In Rome, Pope Benedict XVI celebrated with a vespers service in St. Peter's Basilica to give thanks for 2012 and look ahead to 2013. He said that despite all the death and injustice in the world, goodness prevails. A man scaled the scaffolding around St. Peter's Square and draped a banner calling on the pope to "Stop Terrorism."
In Russia, spectators filled Moscow's Red Square as fireworks exploded near the Kremlin. In Rio de Janeiro, revelers dressed head to toe in white, as dictated by Brazilian tradition, flooded onto Copacabana beach for a concert.
In London, the chimes of the clock inside the Big Ben tower counted down the final seconds of 2012, and fireworks dazzled the sky above Parliament Square. Streamers shot out of the London Eye wheel, and blazing rockets launched from the banks of the River Thames.
But parts of Europe held scaled-back festivities and street parties, and the mood was restrained — if hopeful — for a 2013 that is projected to be a sixth straight year of recession amid Greece's worst economic crisis since World War II.
Festivities were canceled across New Delhi, the Indian capital, amid days of mourning and reflection about women's safety after a rape victim died on Saturday.
In Times Square, some revelers checked their cellphones for news of lawmakers' tentative deal to skirt the so-called fiscal cliff, a combination of expiring tax cuts and spending cuts that threatened to reverberate globally. The U.S. Senate approved a bill to avert the cliff well after midnight, though a vote in the House was pending Tuesday or Wednesday.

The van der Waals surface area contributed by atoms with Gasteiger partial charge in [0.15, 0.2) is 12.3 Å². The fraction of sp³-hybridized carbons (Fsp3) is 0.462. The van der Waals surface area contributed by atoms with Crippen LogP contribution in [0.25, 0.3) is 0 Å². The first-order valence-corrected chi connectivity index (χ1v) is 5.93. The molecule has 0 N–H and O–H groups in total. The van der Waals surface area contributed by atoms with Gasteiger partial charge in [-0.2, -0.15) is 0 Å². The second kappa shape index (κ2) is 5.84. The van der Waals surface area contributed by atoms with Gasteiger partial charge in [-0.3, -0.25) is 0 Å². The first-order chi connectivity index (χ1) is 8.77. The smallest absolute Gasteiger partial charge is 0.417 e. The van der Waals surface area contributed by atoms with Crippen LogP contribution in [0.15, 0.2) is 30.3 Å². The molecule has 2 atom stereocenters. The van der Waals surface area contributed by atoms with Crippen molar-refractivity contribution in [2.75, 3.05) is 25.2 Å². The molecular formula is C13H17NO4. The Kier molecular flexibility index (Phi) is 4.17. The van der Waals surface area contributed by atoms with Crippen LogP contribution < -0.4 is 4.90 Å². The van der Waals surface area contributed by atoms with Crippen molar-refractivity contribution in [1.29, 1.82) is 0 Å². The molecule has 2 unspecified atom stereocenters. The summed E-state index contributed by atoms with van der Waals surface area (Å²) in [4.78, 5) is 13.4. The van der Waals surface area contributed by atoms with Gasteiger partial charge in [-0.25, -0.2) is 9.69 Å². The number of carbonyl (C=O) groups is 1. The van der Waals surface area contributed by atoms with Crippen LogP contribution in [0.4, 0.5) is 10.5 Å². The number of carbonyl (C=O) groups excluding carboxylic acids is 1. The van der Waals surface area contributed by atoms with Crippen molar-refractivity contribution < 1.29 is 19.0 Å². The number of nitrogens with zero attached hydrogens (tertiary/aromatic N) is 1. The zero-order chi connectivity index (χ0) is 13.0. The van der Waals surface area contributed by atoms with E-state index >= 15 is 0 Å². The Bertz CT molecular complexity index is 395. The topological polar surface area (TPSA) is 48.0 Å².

The recent elementary school massacre in Newtown, Conn., and the devastation from Superstorm Sandy also mingled amid the memories of 2012.
"This has been a very eventful year, on many levels," Denise Norris said as she and her husband, the Rev. Urie Norris, surveyed the Times Square crowd waiting for the countdown show with Ryan Seacrest as host.
Mr. Seacrest remembered Clark and his legacy, saying it was one that would be continued, and that Clark himself had told him: "Seacrest, the show must go on."
Dr. Yvonne Gomez, 53, a physician from Grand Forks, N.D., glowed as she and her husband, 63-year-old potato farmer Gregg Halverson, took in the festivities in New York.
"I couldn't begin the new year in a more beautiful way," she said. "I married him two weeks ago, and here we are in the middle of Times Square celebrating the new year — two widowers who found each other."
For Elvis Rivera of Manhattan, who stopped by Times Square to take photos, 2012 contained a death and job losses in his family. How did he feel about its end?
"Relieved," Mr. Rivera said.
• Associated Press writers Hannah Drier in Las Vegas; Colleen Long in New York; Aye Aye Win in Yangon, Myanmar; Silvia Hui in London; and Ashok Sharma in New Delhi contributed to this article.
TWT Video Picks
U.S. appetite for drugs begets violence migrants are fleeing
- Obamacare dealt massive setback by federal appeals court
- IRS seeks help destroying another 3,200 computer hard drives
- Rep. Jared Polis' anti-fracking crusade riles Colorado
- Jewish woman booted from JetBlue flight over fight with Palestinian
- Hamas terrorists wear Israeli army uniforms to ambush soldiers in Gaza
- LYONS: Small-arms treaty, big Second Amendment threat
- YOUNG: A sinking presidency, deeper after November?
- Obama family set to buy $4.25M desert home in California: report
- PRUDEN: A deadly enemy within exacerbating immigration crisis
- MERRY: Handicaps in Hillary's way
Obama's biggest White House 'fails'
Celebrities turned politicians
Athletes turned actors
20 gadgets that changed the world
Fighting in Iraq